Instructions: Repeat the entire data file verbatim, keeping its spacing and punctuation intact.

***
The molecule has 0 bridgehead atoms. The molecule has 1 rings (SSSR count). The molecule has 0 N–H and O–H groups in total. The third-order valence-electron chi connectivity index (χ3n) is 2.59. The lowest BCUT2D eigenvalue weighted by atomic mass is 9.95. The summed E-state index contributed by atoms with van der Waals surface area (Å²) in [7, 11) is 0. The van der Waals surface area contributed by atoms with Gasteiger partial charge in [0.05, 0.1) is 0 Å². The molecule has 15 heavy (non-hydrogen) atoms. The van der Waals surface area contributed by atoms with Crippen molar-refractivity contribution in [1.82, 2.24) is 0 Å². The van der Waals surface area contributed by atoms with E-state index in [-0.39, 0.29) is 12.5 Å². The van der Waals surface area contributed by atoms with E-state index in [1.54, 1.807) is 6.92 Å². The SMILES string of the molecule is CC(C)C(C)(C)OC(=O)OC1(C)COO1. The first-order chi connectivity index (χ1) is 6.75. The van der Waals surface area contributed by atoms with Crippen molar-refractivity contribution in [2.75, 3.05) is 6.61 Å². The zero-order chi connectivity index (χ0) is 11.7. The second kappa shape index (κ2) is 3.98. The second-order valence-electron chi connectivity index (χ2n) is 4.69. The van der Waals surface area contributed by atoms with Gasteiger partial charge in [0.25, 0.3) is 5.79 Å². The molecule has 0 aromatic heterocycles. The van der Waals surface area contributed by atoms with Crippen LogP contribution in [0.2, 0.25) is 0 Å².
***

The molecule has 0 bridgehead atoms. The molecule has 1 rings (SSSR count). The molecule has 0 N–H and O–H groups in total. The third-order valence-electron chi connectivity index (χ3n) is 2.59. The lowest BCUT2D eigenvalue weighted by atomic mass is 9.95. The summed E-state index contributed by atoms with van der Waals surface area (Å²) in [7, 11) is 0. The van der Waals surface area contributed by atoms with Gasteiger partial charge in [0.05, 0.1) is 0 Å². The molecule has 15 heavy (non-hydrogen) atoms. The van der Waals surface area contributed by atoms with Crippen molar-refractivity contribution in [1.82, 2.24) is 0 Å². The van der Waals surface area contributed by atoms with E-state index in [-0.39, 0.29) is 12.5 Å². The van der Waals surface area contributed by atoms with E-state index in [1.54, 1.807) is 6.92 Å². The SMILES string of the molecule is CC(C)C(C)(C)OC(=O)OC1(C)COO1. The first-order chi connectivity index (χ1) is 6.75. The van der Waals surface area contributed by atoms with Crippen molar-refractivity contribution in [2.75, 3.05) is 6.61 Å². The zero-order chi connectivity index (χ0) is 11.7. The second kappa shape index (κ2) is 3.98. The second-order valence-electron chi connectivity index (χ2n) is 4.69. The van der Waals surface area contributed by atoms with Gasteiger partial charge in [0.25, 0.3) is 5.79 Å². The molecule has 0 aromatic heterocycles. The van der Waals surface area contributed by atoms with Crippen LogP contribution in [0.2, 0.25) is 0 Å².